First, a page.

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10 managers in limbo 

September, 5, 2013
9/05/13
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GirardiKim Klement/USA TODAY SportsJoe Girardi is in the last year of his contract, but his return is very likely.

Baseball is a results-oriented business. It can be brutal and sobering, especially those charged with managing a team. Injuries aren't their fault, and most of the time, neither are players who don't perform up to expectations or can't execute properly. So when a manager makes it to the last year of his contract without some sort of preemptive extension, it's a quasi referendum on his team's performance, but it's usually his head that's on the line.

The following are 10 managers who sit in varying degrees of that limbo, all of whom are in the final year of their contract. It's fair to say that some are more secure than others, while some are with near 100-percent certainty, done.




Joe Girardi | Tenure: 7th season | New York Yankees

Girardi must be considered for American League Manager of the Year for dealing with a plethora of issues ranging from major injuries, suspensions, limited help from the farm system and at times a no-name lineup made up of free agents and waiver claims.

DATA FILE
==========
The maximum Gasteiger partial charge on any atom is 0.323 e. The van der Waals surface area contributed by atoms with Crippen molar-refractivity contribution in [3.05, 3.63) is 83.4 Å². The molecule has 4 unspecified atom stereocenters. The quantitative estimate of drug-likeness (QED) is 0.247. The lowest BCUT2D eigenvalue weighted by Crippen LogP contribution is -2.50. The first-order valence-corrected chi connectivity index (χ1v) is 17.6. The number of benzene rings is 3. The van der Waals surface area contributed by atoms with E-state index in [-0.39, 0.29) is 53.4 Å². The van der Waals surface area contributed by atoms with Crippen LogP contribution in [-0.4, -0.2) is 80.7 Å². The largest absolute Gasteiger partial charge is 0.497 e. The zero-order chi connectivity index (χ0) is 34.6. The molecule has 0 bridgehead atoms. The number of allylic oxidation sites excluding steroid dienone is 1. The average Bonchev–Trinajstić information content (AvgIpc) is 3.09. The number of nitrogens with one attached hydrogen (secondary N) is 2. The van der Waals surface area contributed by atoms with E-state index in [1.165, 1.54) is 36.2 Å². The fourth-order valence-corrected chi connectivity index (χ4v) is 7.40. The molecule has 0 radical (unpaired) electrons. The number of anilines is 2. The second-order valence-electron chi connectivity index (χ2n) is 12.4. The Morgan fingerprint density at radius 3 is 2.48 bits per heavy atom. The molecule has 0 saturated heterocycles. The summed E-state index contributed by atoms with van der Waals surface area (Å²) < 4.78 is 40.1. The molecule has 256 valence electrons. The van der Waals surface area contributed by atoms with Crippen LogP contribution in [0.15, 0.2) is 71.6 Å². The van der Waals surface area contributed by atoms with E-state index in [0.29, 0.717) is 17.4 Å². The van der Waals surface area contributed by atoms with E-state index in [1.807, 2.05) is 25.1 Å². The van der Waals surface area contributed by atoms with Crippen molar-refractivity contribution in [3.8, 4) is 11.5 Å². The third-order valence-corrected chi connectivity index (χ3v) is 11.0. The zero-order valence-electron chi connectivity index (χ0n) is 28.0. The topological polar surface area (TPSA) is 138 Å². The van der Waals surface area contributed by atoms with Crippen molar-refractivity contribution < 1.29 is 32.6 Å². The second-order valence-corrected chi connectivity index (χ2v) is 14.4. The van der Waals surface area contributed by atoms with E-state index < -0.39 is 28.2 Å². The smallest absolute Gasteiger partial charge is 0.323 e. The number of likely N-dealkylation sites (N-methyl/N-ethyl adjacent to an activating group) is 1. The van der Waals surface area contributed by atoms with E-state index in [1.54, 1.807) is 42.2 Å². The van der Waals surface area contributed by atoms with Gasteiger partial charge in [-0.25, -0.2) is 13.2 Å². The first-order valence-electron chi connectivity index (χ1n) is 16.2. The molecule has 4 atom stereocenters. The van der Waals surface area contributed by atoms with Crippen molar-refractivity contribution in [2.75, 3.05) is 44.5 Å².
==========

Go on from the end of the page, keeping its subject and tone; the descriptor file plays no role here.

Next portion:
I would argue he has done an even a better job this season than in 2009, when he led the Yankees to a World Series title. His preference is to stay with the Yankees, but if for some reason the Steinbrenner family decides not to pay him what he deserves, Girardi should have an option with the Washington Nationals, who to this day regret not offering Girardi what he was seeking when they had the chance to hire him shortly before he landed the Yankees’ job.

A return to the Chicago Cubs would be a longshot but a perfect fit.

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Alex RodriguezGetty ImagesCould Chase Headley be a long-term solution to replace Alex Rodriguez at third base?

The New York Yankees should be pleased with how Alex Rodriguez has played since his return from hip surgery and the disabled list. His bat speed and ability to hit a good fastball have improved considerably compared to where he was at the end of the 2012 season.